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Possibly as a joke, Marianne has been put on the planning committee for the annual dance for graduating students (the equivalent of the senior prom). As a result, Marianne has to attend a fundraiser at a nightclub that Connell will be at as well. The girl in charge, Rachel Moran, talks as though she and Connell have a special relationship, but by now, Connell and Marianne have become more serious. Last week, Connell took Marianne on a tour of an abandoned housing estate. She found the filth in the buildings unsettling but used the opportunity to make smutty conversation. When Marianne joked about leaving him for someone else, it was Connell’s turn to feel unsettled.
Marianne arrives at the club in a clingy black dress. Connell arrives a little later with his friends Rob and Eric. Eric once loudly called Marianne flat-chested, but now he compliments her appearance. Not used to alcohol, Marianne gets slightly drunk. At the bar, a man the same age as Marianne’s brother pinches her breast, hard. Angry and in pain, Marianne retreats to a hallway. When the others from her school find her there and Connell shows concern, Rachel reacts with jealousy. Connell snaps at Rachel and offers to take Marianne home, which she accepts. But in the car, Connell invites Marianne to his house, instead. Lorraine is already in bed. In Connell’s room, Marianne talks about her fear of being physically assaulted. When she tells Connell that her father used to hit her mother, Connell assures Marianne that he would never do something like that. He tells her that he loves her and that she is beautiful. In Marianne’s mind, that moment marks the start of her new life. Years, later, she will still think so.
Connell is second-guessing his statement to Marianne that he loved her. He is not sure that he does love her. They fell asleep after sex and awoke the next morning as Lorraine came home from grocery shopping. After Marianne left, Lorraine said she was fond of Marianne but was curious whether Marianne was Connell’s girlfriend. Connell responded evasively. At school the following day, when Connell’s male friends wanted to know whether he had slept with Marianne, he angrily denied doing so. They mockingly urged him to ask Marianne to the dance. In a bathroom, Connell remembered how Marianne told him he was a nice person. The thought made Connell throw up.
Connell and Lorraine visit his grandmother is in the hospital, where she was taken after a fall. During the drive home, Connell tells his mother that he asked Rachel to the dance. When Lorraine learns that he has not yet told Marianne he will not be taking her to the dance, Lorraine is livid and demands to be let out. She takes a bus the rest of the way home.
Emotional inexperience and lack of communication threaten Connell and Marianne’s relationship in the April 2011 chapters. Connell doesn’t allow Marianne access to his personal life but is surprised to learn that she doesn’t understand who he really is. Though Marianne’s questions about his potential love life are meant to be light, he is slow to answer and offers no concrete details. Instead of telling her what he does do, he tells what he does not do: sleep with other girls. Though the answer appears to mollify Marianne, the burden of extracting information from him rests on her shoulders, and because they have not defined their relationship, she is forced to challenge him to communicate any real feelings for her. Connell is overwhelmed by the connection he has with Marianne, and their intimacy has made it difficult for him to understand his feelings. When she is assaulted at the fundraiser, Connell’s inexperience with emotional intimacy leads him to assure Marianne that he loves her. While the moment is significant for Marianne, who is at a level of distinct vulnerability, it becomes a source of shame and dread for Connell. His inexperience and lack of concrete examples of healthy emotional intimacy cause him to falter and fail to follow through on the promises a declaration of love implies.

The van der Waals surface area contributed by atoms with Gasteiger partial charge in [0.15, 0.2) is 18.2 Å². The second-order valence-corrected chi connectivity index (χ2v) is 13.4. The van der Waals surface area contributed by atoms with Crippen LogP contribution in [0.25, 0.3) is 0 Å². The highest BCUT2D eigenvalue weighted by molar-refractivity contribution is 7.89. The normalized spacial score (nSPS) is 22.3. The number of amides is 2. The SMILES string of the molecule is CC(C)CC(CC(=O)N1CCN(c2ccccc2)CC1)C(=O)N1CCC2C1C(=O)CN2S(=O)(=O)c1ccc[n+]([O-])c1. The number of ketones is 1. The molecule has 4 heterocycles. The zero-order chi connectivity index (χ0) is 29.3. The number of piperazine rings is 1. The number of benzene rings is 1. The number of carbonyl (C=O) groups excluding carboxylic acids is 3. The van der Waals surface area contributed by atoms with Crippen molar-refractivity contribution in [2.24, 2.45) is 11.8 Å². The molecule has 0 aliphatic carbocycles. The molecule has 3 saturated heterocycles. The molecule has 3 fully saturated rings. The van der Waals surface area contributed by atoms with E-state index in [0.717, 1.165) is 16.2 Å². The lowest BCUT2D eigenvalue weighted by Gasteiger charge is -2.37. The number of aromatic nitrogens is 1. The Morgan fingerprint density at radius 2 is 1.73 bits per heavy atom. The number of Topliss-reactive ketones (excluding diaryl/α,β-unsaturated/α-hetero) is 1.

Though it is apparent that Marianne lives in a large house and that Lorraine works as her family’s cleaner, these chapters uncover a greater tension in the socioeconomic differences between the Sheridan and Waldron families. Reputation is important in Carricklea, and wealth plays a large role in determining a family’s reputation. Though Connell’s working-class family is judged for his uncles’ risky behavior and his mother’s teenage pregnancy and lack of formal education, Connell himself is viewed as a model teen citizen. However, his economic status and modest upbringing shed some light on his desire to fit in and maintain his social status. These chapters reveal moments when Connell stands out as “other” due to his lack of means in comparison with those around him. At the ghost estate, Marianne is embarrassed when Connell comments on the size of the empty four-bedroom house and compares it to his own modest home. Later at the fundraiser, Connell’s informal shirt and regularly worn sneakers stand out in comparison to his classmates’ formalwear and shiny dress shoes. In Lorraine’s inability to understand why Connell and Marianne aren’t a couple, she offers a wounding suggestion: perhaps Marianne’s mother thinks Connell isn’t good enough for her. Connell’s irritation at the idea causes him to question Marianne’s integrity and likely leads to his decision to take Rachel to the Debs. In his perceived notion of the Sheridans’ socioeconomic bias, Connell’s pride overshadows his need for connection with Marianne.